As an international community, we believe we learn best with, and through one another. This includes teachers, students, parents and the wider community. Learning is viewed as both an individual and collective process, done best through hands-on, meaningful, and relevant inquiries into the world. Our carefully designed curriculum is holistic, with equal value given to the sciences, math, literacy, social studies, the arts, and 21st century technology skills. Through integration and differentiation, we meet the needs of a diverse classroom, providing opportunities for self-expression, reflection, and creative thought. Instruction is done primarily in English with a strong value placed on each student’s mother tongue and its development. Along with academic skills, we believe strongly in helping students to embody the characteristics of the IB Learner Profile, which embodies our TIS 5 STARs: Risk Taker, Communicator, Open Minded, Responsible, and Knowledgeable.
Elementary School Program of Learning
The IB PYP framework is used to guide students’ studies. Elementary school subjects include Language Arts, Mathematics, Units of Inuiry (Social/Cultural Studies and Science), Physical Education, Art, Music, and Japanese Language. Computer technology skills are integrated into course work throughout the grades. English as Additional Language (EAL) students are accommodated into the regular classes, with additional in-class and small-group English support as required.
Units of Inquiry
The PYP curricular framework is built across six transdisciplinary themes. These themes have been specifically chosen by the IB as they are relevant to the real world, and provide a platform to span various subject areas.
The Transdisciplinary Themes
Each classroom examines six Units of Inquiry per year. As classes are multi-aged, the TIS Program of Inquiry alternates 2 years of set programming in order to provide a well rounded, comprehensive curriculum. The full Program of Inquiry can be found below.
Who We Are
An inquiry into the nature of the self; beliefs and values; personal, physical, mental, social and spiritual health; human relationships including family friends, communities, and cultures; rights and responsibilities; what it means to be human. In Kindergarten, for example, students learn about familiar faces, inquiring into friendly behaviour, being a positive member of a group and physical features.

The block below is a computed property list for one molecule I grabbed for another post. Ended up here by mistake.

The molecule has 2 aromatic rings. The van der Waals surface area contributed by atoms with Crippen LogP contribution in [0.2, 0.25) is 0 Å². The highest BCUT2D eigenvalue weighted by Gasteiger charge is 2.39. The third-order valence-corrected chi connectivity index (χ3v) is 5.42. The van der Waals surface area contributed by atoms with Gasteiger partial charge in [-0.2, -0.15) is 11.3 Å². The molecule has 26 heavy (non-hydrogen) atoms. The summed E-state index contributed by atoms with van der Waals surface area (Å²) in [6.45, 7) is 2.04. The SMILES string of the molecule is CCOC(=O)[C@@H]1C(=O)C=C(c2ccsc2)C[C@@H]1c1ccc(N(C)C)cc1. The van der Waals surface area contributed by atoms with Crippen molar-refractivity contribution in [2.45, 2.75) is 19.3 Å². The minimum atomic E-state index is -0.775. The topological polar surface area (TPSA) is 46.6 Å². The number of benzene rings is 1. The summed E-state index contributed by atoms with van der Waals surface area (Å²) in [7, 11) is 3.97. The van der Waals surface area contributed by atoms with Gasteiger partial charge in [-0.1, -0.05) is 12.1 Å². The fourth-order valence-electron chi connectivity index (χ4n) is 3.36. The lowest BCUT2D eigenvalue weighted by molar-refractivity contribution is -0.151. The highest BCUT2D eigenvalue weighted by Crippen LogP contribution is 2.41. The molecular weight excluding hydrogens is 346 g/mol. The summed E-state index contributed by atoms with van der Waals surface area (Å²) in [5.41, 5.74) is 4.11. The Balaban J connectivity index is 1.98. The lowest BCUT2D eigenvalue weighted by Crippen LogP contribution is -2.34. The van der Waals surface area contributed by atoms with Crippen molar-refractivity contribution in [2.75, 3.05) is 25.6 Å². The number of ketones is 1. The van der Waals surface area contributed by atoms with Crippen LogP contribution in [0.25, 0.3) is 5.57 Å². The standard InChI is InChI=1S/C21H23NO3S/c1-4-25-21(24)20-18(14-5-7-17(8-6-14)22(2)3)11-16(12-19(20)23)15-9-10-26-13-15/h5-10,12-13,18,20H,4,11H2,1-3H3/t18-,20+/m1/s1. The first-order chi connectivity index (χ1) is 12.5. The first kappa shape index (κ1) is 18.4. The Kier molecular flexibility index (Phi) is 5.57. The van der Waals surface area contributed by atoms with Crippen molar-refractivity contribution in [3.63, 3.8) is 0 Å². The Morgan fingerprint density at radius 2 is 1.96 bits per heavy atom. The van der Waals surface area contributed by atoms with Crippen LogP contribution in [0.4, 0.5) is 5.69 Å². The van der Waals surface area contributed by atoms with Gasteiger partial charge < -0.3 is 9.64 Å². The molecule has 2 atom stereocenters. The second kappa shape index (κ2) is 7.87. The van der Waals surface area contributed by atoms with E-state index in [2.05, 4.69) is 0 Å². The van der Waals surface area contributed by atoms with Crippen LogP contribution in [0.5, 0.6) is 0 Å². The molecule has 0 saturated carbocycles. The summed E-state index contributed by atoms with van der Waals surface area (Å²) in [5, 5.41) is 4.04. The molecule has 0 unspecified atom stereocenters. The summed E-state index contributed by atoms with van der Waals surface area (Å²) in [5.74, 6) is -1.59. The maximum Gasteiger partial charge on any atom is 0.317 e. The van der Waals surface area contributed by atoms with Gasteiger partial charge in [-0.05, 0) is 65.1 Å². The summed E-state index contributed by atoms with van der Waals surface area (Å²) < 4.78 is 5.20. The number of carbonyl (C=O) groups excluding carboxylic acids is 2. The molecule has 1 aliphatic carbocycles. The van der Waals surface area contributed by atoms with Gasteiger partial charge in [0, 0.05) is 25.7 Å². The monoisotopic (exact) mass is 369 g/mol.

Where We Are in Time and Place
An inquiry into orientation in place and time; personal histories; homes and journeys; the discoveries, explorations and migrations of human kind; the relationships between and the interconnectedness of individuals and civilization, form local and global perspectives. In Grade 3-4, for example, students explore what makes our city Sendai unique.
How We Express Ourselves
An inquiry into the ways in which we discover and express ideas, feelings, nature, culture, beliefs and values; the ways in which we reflect on, extend and enjoy our creativity; our appreciation of the aesthetic. In Grade 5-6 for example students inquire into the image they project and how this may shape how others perceive them.
How The World Works
An inquiry into the natural world and its laws; the interaction between the natural world (physical and biological) and human societies; how humans use their understanding of scientific principles; the impact of scientific and technological advances on society and on the environment. In Grade 1-2, for example, students learn about simple machines and how forces cause things to move and change.
How We Organize Ourselves
An inquiry into the interconnectedness of human-made systems and communities; the structure and function of organizations; societal decision-making; economic activities and their impact on humankind and the environment. In Grade 3-4, for example, students study civilizations and the impact of traditional human systems on our world today.
Sharing the Planet
An inquiry into rights and responsibilities in the struggle to share finite resources with other people and with other living things; communities and the relationship within and between them; access to equal opportunities; peace and conflict resolution. In Grade 5-6, for example, students inquire about our planet Earth, and how our decisions affect the environment and our precious natural resources.
Full Program of Inquiry